The Fatal Mistake of Arkady Plotnitsky’s Interpretation of Georges Bataille
[NOTE: Though I don’t agree with a lot of what I wrote in this essay, Plotnistsky’s interpretation is nonetheless a fatal mistake]
In his book Reconfigurations: Critical Theory and General Economy, Arkady Plotnitsky argues that when looking at the general economy, one must look at both sides: production, growth, etc. and expenditure, loss, etc. He says we must do this because the general economy is a system which puts its contained restricted economies (terms) in a relation of complementarity. He puts forward the argument early on in his book that in real life, within the possible, both “purely productive” expenditure or “purely unproductive expenditure” are not possible, in fact, he says that Bataille “points out the impossibility” [emphasis mine] of those pure forms of negation and affirmation respectively. I take issue with this because Plotnitsky says this from the position of restricted economy. Let me explain.
In The Infinite Conversation, Maurice Blanchot correctly says that “it must be understood that possibility is not the sole dimension of our existence”. The dimension or axis of the possible is conceptually analogous to the restricted economy, whereas the dimension or axis of the impossible is conceptually analogous to general economy.
Bataille is giving a latent hint. Yes, production requires things such as the expenditure of labor, but I don’t think that this really means anything. Production could still be pure even with the expenditure of labor as fundamental to it, and this is because, in this case, labor and its expenditure is pure heterogeneity. But let’s put this aside. When Bataille tells us that these things are purely something, do not think pure in the way I just used it, because expenditure is never pure but not because it is contaminated with production as it is not contaminated with production. But this hint that he gives us is: “Yes, it is impossible to achieve these things, but that is the point”. Of course Bataille holds that it is impossible! But it is our desire to reach the impossible! It is only when “life lives in death,” and goes beyond “the real world,” beyond “real life,” does it reach the impossible. Purly (not in the sense of ideal or high; expenditure cannot be idealist because talking about this concept is always a misrepresentation as expenditure exceeds discourse) unproductive expenditure undoes the subject which constitutes the restricted economy, but note, at the same time, the restricted economy (the profane; the world of prohibitions and production) constitutes the human being as an individual and discontinuous subject.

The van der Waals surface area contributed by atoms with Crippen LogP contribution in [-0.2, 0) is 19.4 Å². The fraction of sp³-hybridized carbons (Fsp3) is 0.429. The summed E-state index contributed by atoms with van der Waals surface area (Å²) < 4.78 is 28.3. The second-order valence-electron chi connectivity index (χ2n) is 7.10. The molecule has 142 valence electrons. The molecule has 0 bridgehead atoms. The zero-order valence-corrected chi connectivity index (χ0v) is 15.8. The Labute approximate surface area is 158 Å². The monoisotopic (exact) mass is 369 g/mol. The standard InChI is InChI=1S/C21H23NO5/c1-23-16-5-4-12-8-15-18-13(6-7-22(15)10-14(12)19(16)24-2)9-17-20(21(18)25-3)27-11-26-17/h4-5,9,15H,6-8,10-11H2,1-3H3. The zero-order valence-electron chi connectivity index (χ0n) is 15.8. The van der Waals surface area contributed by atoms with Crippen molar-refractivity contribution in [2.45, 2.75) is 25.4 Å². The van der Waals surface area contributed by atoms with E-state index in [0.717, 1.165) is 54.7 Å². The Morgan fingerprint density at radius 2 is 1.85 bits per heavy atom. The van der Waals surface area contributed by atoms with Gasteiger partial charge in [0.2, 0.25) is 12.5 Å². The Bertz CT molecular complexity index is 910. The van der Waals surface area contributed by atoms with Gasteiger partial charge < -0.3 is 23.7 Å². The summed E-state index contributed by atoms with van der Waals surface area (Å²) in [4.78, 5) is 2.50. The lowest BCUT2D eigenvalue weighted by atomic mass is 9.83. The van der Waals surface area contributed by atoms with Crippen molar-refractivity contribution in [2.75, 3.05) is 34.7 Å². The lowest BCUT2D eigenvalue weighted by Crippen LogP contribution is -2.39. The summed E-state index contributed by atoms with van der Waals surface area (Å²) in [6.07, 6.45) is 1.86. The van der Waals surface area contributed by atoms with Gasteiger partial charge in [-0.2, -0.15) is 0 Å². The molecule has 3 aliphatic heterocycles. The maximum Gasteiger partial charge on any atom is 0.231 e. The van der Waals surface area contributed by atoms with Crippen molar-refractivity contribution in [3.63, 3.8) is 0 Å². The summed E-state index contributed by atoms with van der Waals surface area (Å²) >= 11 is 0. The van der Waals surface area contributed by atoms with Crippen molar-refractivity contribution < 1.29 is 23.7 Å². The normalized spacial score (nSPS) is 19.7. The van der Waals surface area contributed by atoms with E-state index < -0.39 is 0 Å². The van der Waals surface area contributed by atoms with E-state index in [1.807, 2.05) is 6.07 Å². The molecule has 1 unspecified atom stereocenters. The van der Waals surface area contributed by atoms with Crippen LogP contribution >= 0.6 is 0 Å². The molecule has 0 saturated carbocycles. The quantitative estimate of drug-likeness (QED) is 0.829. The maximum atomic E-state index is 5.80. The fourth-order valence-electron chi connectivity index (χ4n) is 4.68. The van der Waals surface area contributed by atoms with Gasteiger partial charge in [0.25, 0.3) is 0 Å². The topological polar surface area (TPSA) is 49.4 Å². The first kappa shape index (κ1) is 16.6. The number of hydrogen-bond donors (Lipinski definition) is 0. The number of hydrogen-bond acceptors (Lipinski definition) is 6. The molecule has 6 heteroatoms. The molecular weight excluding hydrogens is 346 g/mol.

Plotnitsky holds that “one cannot unconditionally establish the difference between restricted and general economies” unless we suspend the “unconditional privileging” of general economy. Bataille does NOT privilege general economy over restricted economy. Privileging implies elevation, Bataille does no such thing. If anything, restricted economy is what is privileged because it is an “idealist system”. All Bataille does is recongize the facts: that the restricted economy is subject to the laws of general economy. Privileging implies preference; Bataille doesn’t make any prescriptions that we ought to view things from the perspective of the general economy, rather, it is inevitable that we do because the truth of the restricted economy is general economy.
Plotnitsky also says that “[a] general economy is always, by definition, the economy of the unconscious”. Does this not give the general economy and the restricted economy a definitive border? Is this not a contradiction? Plotnitsky leaves no room for interpretation, he says, “[t]he movement from a restricted to a general economy is thus always a movement from consciousness to the unconscious”. Looking at this we realize the huge contradiction Plotnitsky has just succumbed to. The unconscious influences consciousness by way of, for example, drives. Consciousness does not influence the unconscious. General economy influences restricted economy by way of, for example, laws of general economy. Restricted economy does not influence general economy. In this light, it is clear that there is no relation of complementarity between terms (not to mention the fact that Plotnitsky forgets the third term of the subconscious which is similar to pure heterogeneity).
Blanchot, Maurice. The Infinite Conversation. Translated by Susan Hanson. Minneapolis, MN: University of Minnesota Press, 1993.
Plotnitsky, Arkady. Reconfigurations: Critical Thought and General Economy. Gainesville, FL: University Press of Florida, 1993.
: Arkady Plotnitsky, Reconfigurations: Critical Thought and General Economy (Gainesville, FL: University Press of Florida, 1993), 25.
: Maurice Blanchot, The Infinite Conversation, trans. Susan Hanson (Minneapolis, MNL University of Minnesota Press, 1993), 207.
: Arkady Plotnitsky, Reconfigurations: Critical Thought and General Economy (Gainesville, FL: University Press of Florida, 1993), 26.
: Ibid., 28.
: Ibid., 21.